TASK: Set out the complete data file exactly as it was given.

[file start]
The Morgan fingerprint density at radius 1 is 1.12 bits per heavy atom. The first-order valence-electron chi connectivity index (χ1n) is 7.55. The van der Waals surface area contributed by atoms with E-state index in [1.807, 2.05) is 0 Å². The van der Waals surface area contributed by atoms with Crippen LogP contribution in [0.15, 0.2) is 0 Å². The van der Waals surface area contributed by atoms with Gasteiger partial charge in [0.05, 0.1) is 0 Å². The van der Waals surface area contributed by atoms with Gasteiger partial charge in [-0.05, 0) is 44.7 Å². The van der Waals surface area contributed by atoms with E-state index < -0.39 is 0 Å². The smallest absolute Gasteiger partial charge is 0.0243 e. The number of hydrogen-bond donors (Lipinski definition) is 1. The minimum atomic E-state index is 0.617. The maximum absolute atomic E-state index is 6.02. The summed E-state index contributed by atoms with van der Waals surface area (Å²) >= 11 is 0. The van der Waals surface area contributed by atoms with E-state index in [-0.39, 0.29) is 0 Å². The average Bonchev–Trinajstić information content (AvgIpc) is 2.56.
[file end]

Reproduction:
The Morgan fingerprint density at radius 1 is 1.12 bits per heavy atom. The first-order valence-electron chi connectivity index (χ1n) is 7.55. The van der Waals surface area contributed by atoms with E-state index in [1.807, 2.05) is 0 Å². The van der Waals surface area contributed by atoms with Crippen LogP contribution in [0.15, 0.2) is 0 Å². The van der Waals surface area contributed by atoms with Gasteiger partial charge in [0.05, 0.1) is 0 Å². The van der Waals surface area contributed by atoms with Gasteiger partial charge in [-0.05, 0) is 44.7 Å². The van der Waals surface area contributed by atoms with E-state index < -0.39 is 0 Å². The smallest absolute Gasteiger partial charge is 0.0243 e. The number of hydrogen-bond donors (Lipinski definition) is 1. The minimum atomic E-state index is 0.617. The maximum absolute atomic E-state index is 6.02. The summed E-state index contributed by atoms with van der Waals surface area (Å²) >= 11 is 0. The van der Waals surface area contributed by atoms with E-state index in [-0.39, 0.29) is 0 Å². The average Bonchev–Trinajstić information content (AvgIpc) is 2.56.